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Green Bay man loses Super Bowl XLV seat after temporary arrangement falls through

Feb. 7, 2011
 
Nick Sorensen, 22, of Green Bay, left, poses with his cousin, Andy Nussbaum. Sorenson paid $1,800 for a Super Bowl ticket but ended up being one of about 400 people forced to give up their seats in Super Bowl XLV. Problems installing temporary Super Bowl seating sections caused fans to be displaced.
Nick Sorensen, 22, of Green Bay, left, poses with his cousin, Andy Nussbaum. Sorenson paid $1,800 for a Super Bowl ticket but ended up being one of about 400 people forced to give up their seats in Super Bowl XLV. Problems installing temporary Super Bowl seating sections caused fans to be displaced. / Submitted photo

Nick Sorensen of Green Bay paid $1,800 for a Super Bowl ticket, traveled down to Cowboys Stadium and, after waiting in line about six hours, ended up watching the big game on TV.

“This was the most disorganized public event I’ve ever been to,” the 22-year-old Sorensen said Monday.

Sorensen was among about 1,250 people who bought tickets in a temporary section of the stadium only to find out just before the game that the seats had been declared unsafe and would not be available.

About 15,000 temporary seats were added to the $1.2 billion Cowboys Stadium, but construction wasn’t finished in time on all of them. The NFL knew last week about the problem but hoped until hours before kickoff that it could be fixed, NFL executive vice president Eric Grubman said Monday.

That means the NFL suddenly had 1,250 ticket-holding fans with no place to sit. About 850 fans were moved to other seats or were given places where they could stand to watch the game.

Sorensen’s group arrived at Cowboys Stadium with plenty of time to spare, 4.5 hours before kickoff, to give themselves time to tour the stadium, eat and enjoy pre-game festivities. It took them nearly 2.5 hours to clear security, and “Then they told us our tickets were bad and that we had to go out again,” he said.

“We were actually escorted out by police after they told us our tickets were not good,” said Sorensen’s father, Pete Sorensen of De Pere.

They were made to wait in a tent while staff tried to figure out what to do with them. Eventually, they were told they could go back in, so after another effort to get through security, Pete Sorensen and his brother-in-law, Steve Nussbaum, were allowed to their seats.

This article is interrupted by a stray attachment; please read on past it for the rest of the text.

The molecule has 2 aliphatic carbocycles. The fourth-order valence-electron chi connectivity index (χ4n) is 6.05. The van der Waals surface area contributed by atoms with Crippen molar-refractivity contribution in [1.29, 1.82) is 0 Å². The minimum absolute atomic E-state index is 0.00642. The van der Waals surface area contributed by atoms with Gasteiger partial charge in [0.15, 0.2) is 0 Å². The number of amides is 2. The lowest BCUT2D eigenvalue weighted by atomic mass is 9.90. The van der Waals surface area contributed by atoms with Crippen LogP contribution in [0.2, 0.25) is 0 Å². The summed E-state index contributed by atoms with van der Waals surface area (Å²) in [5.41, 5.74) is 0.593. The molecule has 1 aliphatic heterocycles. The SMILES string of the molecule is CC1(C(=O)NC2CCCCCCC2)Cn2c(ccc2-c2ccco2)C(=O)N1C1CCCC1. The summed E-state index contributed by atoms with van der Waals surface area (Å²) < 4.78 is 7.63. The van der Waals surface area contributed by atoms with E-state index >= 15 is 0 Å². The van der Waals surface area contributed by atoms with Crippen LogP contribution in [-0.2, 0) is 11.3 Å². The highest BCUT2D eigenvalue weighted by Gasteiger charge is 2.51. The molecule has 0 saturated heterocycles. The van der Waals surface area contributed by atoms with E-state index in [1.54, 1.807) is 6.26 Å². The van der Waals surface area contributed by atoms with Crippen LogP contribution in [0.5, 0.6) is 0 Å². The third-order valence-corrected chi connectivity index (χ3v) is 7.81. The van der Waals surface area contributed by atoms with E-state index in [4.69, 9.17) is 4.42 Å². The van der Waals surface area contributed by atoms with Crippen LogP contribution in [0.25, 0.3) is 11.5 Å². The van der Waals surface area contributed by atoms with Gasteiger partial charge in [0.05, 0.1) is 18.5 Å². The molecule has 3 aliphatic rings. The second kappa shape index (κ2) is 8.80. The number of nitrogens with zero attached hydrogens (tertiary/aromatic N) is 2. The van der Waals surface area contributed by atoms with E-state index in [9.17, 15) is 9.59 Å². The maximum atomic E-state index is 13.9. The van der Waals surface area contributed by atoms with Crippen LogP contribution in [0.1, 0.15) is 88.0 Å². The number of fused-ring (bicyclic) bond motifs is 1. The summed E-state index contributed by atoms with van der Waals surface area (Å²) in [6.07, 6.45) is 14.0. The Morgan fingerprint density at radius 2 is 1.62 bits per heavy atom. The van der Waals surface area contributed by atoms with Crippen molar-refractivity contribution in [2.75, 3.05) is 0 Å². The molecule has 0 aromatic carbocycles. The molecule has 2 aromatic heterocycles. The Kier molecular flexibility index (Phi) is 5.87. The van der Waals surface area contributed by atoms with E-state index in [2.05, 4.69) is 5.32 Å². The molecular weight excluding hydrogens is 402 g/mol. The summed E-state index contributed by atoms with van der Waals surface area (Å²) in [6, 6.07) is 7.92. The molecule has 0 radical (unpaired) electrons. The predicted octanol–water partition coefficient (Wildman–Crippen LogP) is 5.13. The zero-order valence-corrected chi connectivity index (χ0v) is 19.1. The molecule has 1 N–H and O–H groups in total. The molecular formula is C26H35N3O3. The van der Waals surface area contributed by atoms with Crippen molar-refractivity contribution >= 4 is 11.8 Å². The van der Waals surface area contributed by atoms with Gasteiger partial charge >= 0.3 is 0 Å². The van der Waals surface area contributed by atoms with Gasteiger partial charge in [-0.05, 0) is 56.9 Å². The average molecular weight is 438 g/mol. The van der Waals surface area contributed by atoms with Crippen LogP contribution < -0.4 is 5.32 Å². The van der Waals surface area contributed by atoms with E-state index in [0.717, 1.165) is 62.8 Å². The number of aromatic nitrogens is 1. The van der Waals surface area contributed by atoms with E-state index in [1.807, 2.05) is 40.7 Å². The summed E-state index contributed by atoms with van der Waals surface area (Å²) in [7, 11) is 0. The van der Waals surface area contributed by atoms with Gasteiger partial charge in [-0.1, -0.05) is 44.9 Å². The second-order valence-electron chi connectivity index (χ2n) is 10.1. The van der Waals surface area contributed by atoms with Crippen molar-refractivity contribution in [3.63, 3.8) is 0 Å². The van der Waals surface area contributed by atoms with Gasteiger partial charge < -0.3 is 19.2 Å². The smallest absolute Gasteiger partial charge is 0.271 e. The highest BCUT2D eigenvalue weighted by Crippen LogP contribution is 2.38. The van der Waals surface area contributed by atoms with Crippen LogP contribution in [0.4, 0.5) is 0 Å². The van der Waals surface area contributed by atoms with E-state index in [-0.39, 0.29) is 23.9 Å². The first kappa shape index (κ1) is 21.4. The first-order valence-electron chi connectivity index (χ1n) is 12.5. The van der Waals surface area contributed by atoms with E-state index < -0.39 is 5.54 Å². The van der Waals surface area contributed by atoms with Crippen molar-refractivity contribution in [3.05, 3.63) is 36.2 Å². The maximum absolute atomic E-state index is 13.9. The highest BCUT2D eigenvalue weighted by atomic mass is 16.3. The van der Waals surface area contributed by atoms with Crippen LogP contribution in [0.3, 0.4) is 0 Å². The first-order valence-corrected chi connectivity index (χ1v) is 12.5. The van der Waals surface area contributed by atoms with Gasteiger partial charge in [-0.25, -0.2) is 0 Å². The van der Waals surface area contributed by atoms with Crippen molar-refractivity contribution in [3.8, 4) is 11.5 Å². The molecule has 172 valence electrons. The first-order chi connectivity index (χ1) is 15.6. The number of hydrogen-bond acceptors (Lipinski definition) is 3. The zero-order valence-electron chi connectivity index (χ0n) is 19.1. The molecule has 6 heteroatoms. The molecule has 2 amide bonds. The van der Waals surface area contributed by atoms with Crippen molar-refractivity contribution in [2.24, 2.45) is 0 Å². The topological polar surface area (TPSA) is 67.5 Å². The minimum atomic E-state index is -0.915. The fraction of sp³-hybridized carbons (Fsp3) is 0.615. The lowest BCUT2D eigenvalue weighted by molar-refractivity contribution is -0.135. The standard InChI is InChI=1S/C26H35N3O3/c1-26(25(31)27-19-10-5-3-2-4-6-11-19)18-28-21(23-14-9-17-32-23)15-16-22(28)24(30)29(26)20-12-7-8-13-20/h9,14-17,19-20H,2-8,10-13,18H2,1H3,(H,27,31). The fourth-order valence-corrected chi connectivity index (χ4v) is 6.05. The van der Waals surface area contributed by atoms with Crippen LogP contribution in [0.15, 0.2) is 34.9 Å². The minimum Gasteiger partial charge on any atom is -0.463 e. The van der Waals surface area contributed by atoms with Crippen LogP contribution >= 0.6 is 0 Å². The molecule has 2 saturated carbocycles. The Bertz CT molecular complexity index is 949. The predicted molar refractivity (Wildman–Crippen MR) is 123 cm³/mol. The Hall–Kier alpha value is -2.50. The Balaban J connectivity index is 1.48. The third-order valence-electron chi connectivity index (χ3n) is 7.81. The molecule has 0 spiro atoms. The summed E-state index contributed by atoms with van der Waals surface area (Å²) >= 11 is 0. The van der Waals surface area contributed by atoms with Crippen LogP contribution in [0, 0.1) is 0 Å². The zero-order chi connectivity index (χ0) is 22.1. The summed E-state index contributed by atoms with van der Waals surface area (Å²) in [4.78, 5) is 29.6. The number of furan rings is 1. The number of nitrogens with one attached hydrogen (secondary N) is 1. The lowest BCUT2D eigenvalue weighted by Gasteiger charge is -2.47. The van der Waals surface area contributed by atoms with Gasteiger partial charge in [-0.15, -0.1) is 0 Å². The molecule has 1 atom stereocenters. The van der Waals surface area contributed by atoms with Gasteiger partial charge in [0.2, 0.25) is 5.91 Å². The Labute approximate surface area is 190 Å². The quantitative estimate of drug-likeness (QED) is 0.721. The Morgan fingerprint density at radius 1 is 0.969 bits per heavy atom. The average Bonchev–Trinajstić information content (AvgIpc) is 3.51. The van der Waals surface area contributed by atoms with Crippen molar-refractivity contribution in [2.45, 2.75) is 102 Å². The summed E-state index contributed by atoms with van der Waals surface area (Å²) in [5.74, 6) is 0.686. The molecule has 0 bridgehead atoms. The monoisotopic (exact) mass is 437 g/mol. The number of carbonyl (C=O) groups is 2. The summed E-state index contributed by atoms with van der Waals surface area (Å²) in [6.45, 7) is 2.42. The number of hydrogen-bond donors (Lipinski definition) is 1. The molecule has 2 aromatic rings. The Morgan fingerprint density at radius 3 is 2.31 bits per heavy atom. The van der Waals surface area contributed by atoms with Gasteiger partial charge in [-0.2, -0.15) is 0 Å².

Nick Sorensen and Nussbaum’s son, Andy, however, were turned away again.

They were brought down by freight elevator to a club suite that was below ground and behind the Steelers bench and the media crews.

“There were a couple of windows that, if you stood on a chair, you could kind of see out,” Nick Sorensen said. “We basically watched it on TV.”

Pete Sorensen had better seats, but after getting separated from their sons, he and Steve Nussbaum, spent nearly an hour trying to get back in touch with them, to find out whether they’d gotten in and how they were going to meet up after the game.

“It was basically ‘where are you? Are you safe? How are we gonna meet? Where are we gonna meet?’” Pete Sorensen said. “I basically drained the battery on my phone trying to call back and forth.”

He and Steve Nussbaum missed the pre-game activities and the national anthem. They caught the kickoff but then resumed the search for their sons. They ended up missing the first touchdown.

Nick Sorensen got a letter of apology from the NFL, along with the promise of $2,400 (three times the face value of his ticket), a box lunch and soda. It also allowed him and the others access to the field shortly after the game ended.

The NFL also announced on Monday it will give them free tickets to next year’s Super Bowl contest in Indianapolis.

He’s nervous about the refund, though. To get it, he must mail his ticket to the NFL.

“I don’t want to send my ticket,” he said. “I want a souvenir, and it’s the only thing I have to prove that I was part of that crappy thing.”

If the NFL is indeed giving them free tickets to next year’s Super Bowl, he will definitely be interested, he said.

But his father got no such compensation or offer.

“They still have to account for five hours of my time and still missing part of the game,” he said. “They literally got our tickets to us at 5 o’clock, saying, ‘yeah, you can sit down now.’ How are they going to rectify that?”

They plan to contact the NFL and possibly the Packers this week to see what if anything can be done.

—The Associated Press

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